Figure 2 shows the perfusion signal measured in skin in real time for an optical path length difference of 1.7mm in air. The occlusion results in the suppression of mean flow velocity of red blood cells to nearly zero values (biological zero). The flux of red blood cells (Fig. 2, left, bottom) and the Doppler-shifted fraction of photons are reduced due to occlusion (Fig. 2, left, top). Since the realization of occlusion takes some time, the perfusion decreases gradually and finally drops to biological zero values. After the occlusion is released, the perfusion signal increases above the normal value, an effect called postocclusive reactive hyperemia (PORH). PF5000 traces recorded with a time constant of 0.2s are averaged for the same measurement time used in our measurements (2.6s) . Real-time measurements performed with our setup show similar trends as the perfusion readings measured with the PF5000. However, smoother perfusion signals are shown from the PF5000 compared to the fluctuating perfusion signal obtained with our LCI set up. Although the mean depth is of the order of 1mm , in PF5000, perfusion values averaged over all optical path lengths are measured, which often spans a range of zero to 5mm . In our setup, the coherence length of the light source acts as a bandpass filter in selecting the photons that have traveled a specific optical path length (for instance, 1.7mm ) in the skin with a tolerance of ±50μm , as defined by the path length resolution of the setup. Hence, in a LDPM, due to the large coherence length of the light source, more photons are involved in the interference process, leading to a large signal-to-noise ratio of the raw signal, and a more stable estimation of its spectral moments. The lowest value recorded with PF5000 is relatively lower during occlusion, and the PORH peak with LDPM is shorter in time than with LCI. These variations could result from the fact that both techniques probe different positions (spatial separation of 3cm ) and our probe measures physiological perfusion in the superficial layers (with an optical path length of 1.7mm ) compared to the perfusion averaged over all path lengths and depths. Also, we only have heterodyne detection, while in LDPM the signal power spectrum is composed of mutual interference of the Doppler-shifted and nonshifted light detected from the tissue. Temporal resolution of 2.6s makes it difficult to follow all physiologic changes, such as cardiac cycle and reactive hyperaemia responses. During occlusion, the observed discrepancy between the calibrated zero of the instrument (PF5000) and the “biological zero” level is attributed to the fact that though the blood perfusion is arrested by the inflated cuff, minor Doppler components are recorded by the instrument due to the no-flow laser Doppler signal from vasomotion, Brownian motion from within the vascular compartment and of macromolecules in the inter- and intracellular fluids, and the effects of cuff compression.16 The zero on the vertical scale (Fig. 2, left) represents the calibrated instrumental zero of our instrument. The offset between the perfusion readings during occlusion and the calibrated zero of LCI represents the perfusion signal corresponding to the biological zero for an optical path length difference of 1.7mm . The lowest value recorded with LCI during occlusion is relatively higher compared to PF5000. With an optical path length difference of 1.7mm , perfusion from superficial layers is only measured. Due to the smaller and more shallow measurement volume in LCI for an OPL of 1.7mm , the maximum perfusion within the probed volume is smaller, since fewer vessels are probed. Hence, the maximum perfusion value is relatively lower, which makes the minimum perfusion value during occlusion relatively larger.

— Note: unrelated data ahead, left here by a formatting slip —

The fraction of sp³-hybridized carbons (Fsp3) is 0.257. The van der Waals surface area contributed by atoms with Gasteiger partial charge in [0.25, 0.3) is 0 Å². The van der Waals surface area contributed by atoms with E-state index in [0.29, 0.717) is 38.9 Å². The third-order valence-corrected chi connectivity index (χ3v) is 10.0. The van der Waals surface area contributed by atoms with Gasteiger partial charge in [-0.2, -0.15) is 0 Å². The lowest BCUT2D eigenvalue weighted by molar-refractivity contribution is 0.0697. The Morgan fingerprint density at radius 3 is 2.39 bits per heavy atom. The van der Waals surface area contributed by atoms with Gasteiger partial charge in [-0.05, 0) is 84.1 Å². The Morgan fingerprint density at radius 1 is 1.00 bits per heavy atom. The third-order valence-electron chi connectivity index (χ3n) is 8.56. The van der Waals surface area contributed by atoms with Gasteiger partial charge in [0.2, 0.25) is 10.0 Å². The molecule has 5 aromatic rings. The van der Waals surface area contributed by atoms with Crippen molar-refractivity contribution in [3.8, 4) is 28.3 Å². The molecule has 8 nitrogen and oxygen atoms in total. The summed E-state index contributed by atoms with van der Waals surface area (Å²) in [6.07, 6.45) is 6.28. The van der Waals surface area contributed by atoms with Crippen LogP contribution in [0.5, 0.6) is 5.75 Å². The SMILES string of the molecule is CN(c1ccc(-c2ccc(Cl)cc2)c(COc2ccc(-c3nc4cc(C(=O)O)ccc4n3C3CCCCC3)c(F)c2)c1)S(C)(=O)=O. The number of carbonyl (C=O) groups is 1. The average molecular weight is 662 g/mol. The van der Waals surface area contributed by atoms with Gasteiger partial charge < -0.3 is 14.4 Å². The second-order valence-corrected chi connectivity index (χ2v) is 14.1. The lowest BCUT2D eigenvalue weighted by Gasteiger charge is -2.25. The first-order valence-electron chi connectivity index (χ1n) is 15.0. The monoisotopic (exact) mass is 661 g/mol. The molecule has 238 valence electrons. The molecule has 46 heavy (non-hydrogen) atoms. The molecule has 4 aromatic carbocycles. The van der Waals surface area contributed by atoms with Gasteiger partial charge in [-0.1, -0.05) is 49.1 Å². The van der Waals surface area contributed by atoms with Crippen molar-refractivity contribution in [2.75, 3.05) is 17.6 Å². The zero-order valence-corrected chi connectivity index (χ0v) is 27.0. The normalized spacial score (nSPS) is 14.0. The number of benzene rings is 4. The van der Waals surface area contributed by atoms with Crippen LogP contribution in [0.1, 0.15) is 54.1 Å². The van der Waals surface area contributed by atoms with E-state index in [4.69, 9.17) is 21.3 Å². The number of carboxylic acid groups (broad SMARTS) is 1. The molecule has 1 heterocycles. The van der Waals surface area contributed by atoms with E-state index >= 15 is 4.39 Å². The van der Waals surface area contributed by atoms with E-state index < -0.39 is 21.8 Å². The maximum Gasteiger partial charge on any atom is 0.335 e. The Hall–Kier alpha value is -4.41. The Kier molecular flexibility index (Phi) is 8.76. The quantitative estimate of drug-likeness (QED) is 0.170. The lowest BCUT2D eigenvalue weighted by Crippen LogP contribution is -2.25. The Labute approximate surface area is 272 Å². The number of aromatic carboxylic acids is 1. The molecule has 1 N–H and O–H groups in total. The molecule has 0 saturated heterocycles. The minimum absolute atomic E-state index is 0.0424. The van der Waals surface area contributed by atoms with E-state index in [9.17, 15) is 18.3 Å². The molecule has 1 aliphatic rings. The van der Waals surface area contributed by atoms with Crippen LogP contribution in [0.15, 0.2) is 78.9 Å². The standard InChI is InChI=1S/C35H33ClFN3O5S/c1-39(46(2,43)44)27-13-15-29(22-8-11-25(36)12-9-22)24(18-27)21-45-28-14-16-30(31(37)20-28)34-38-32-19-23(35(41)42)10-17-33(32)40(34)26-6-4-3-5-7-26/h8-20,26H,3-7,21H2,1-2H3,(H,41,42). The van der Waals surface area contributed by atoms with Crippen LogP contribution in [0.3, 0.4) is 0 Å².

Fig. 2

Real-time monitoring of perfusion measured with our setup (left) for an optical path length of 1.7mm and simultaneous measurements with PF5000 (right).

060508_1_053706jbo2.jpg

In this work, we have presented the first path-length-resolved Doppler measurements of multiply scattered light from skin, using a phase-modulated low coherence Mach-Zehnder interferometer with spatially separated fibers for illumination and detection. Optical path length distributions of multiply scattered light, spanning a range of 0 to 5mm , have been measured. The path-length-resolved perfusion measured in real time with our setup, for an optical path length of 1.7mm , and its variations during artery occlusion, showed correlation with the perfusion signal measured using a conventional LDPM. The Doppler-shifted fraction of photons, which is related to the blood volume and the flux of red blood cells measured from the first moment, are decreased during occlusion. In general, the path-length-resolved perfusion measurements presented here will overcome the influence of photon path lengths on the measured perfusion signal, and make it possible to perform depth-resolved perfusion measurements. Also, our method allows us to discriminate between the Doppler-shifted and nonshifted fraction of photons in the detected photodetector signal. Further in vivo studies were performed to measure the variations in perfusion to external stimuli, inter-and intraindividual variations in optical path lengths and path-length-resolved Doppler shifts, and to compare these results with the perfusion signal measured with a conventional LDPM. These results will be reported separately in the near future.

Acknowledgments

This work was sponsored by the Netherlands Technology Foundation STW (Grant TTF 5840) and the Institute for Biomedical Technology of the University of Twente. Perimed AB (Stockholm, Sweden) is acknowledged for providing instrumentation.

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Babu Varghese, Vinayakrishnan Rajan, Ton G. van Leeuwen, Wiendelt Steenbergen, "Path-length-resolved optical Doppler perfusion monitoring," Journal of Biomedical Optics 12(6), 060508 (1 November 2007). http://dx.doi.org/10.1117/1.2823141
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KEYWORDS
Doppler effect

Tissue optics

Photons

Skin

Blood

Light scattering

Optical fibers